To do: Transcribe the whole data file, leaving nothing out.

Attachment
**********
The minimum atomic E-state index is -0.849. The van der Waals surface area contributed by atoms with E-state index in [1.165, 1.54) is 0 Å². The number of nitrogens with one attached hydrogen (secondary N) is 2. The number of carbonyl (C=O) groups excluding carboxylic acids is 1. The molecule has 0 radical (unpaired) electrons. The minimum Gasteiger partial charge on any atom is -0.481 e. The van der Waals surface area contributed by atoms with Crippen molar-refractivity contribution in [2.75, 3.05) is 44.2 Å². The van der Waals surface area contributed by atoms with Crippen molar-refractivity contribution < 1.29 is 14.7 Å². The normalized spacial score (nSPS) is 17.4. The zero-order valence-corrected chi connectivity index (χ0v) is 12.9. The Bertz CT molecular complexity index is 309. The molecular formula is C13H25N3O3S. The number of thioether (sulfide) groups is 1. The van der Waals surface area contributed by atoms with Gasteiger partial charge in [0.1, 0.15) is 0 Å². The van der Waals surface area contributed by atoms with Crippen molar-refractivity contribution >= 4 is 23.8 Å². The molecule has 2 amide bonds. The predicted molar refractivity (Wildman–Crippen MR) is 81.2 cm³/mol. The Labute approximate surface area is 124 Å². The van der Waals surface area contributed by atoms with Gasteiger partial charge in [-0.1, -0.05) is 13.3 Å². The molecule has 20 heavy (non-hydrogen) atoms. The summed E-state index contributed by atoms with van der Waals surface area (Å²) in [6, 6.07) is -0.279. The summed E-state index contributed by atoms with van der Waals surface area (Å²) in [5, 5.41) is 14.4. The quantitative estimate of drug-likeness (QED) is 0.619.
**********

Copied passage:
The minimum atomic E-state index is -0.849. The van der Waals surface area contributed by atoms with E-state index in [1.165, 1.54) is 0 Å². The number of nitrogens with one attached hydrogen (secondary N) is 2. The number of carbonyl (C=O) groups excluding carboxylic acids is 1. The molecule has 0 radical (unpaired) electrons. The minimum Gasteiger partial charge on any atom is -0.481 e. The van der Waals surface area contributed by atoms with Crippen molar-refractivity contribution in [2.75, 3.05) is 44.2 Å². The van der Waals surface area contributed by atoms with Crippen molar-refractivity contribution < 1.29 is 14.7 Å². The normalized spacial score (nSPS) is 17.4. The zero-order valence-corrected chi connectivity index (χ0v) is 12.9. The Bertz CT molecular complexity index is 309. The molecular formula is C13H25N3O3S. The number of thioether (sulfide) groups is 1. The van der Waals surface area contributed by atoms with Gasteiger partial charge in [0.1, 0.15) is 0 Å². The van der Waals surface area contributed by atoms with Crippen molar-refractivity contribution >= 4 is 23.8 Å². The molecule has 2 amide bonds. The predicted molar refractivity (Wildman–Crippen MR) is 81.2 cm³/mol. The Labute approximate surface area is 124 Å². The van der Waals surface area contributed by atoms with Gasteiger partial charge in [-0.1, -0.05) is 13.3 Å². The molecule has 20 heavy (non-hydrogen) atoms. The summed E-state index contributed by atoms with van der Waals surface area (Å²) in [6, 6.07) is -0.279. The summed E-state index contributed by atoms with van der Waals surface area (Å²) in [5, 5.41) is 14.4. The quantitative estimate of drug-likeness (QED) is 0.619.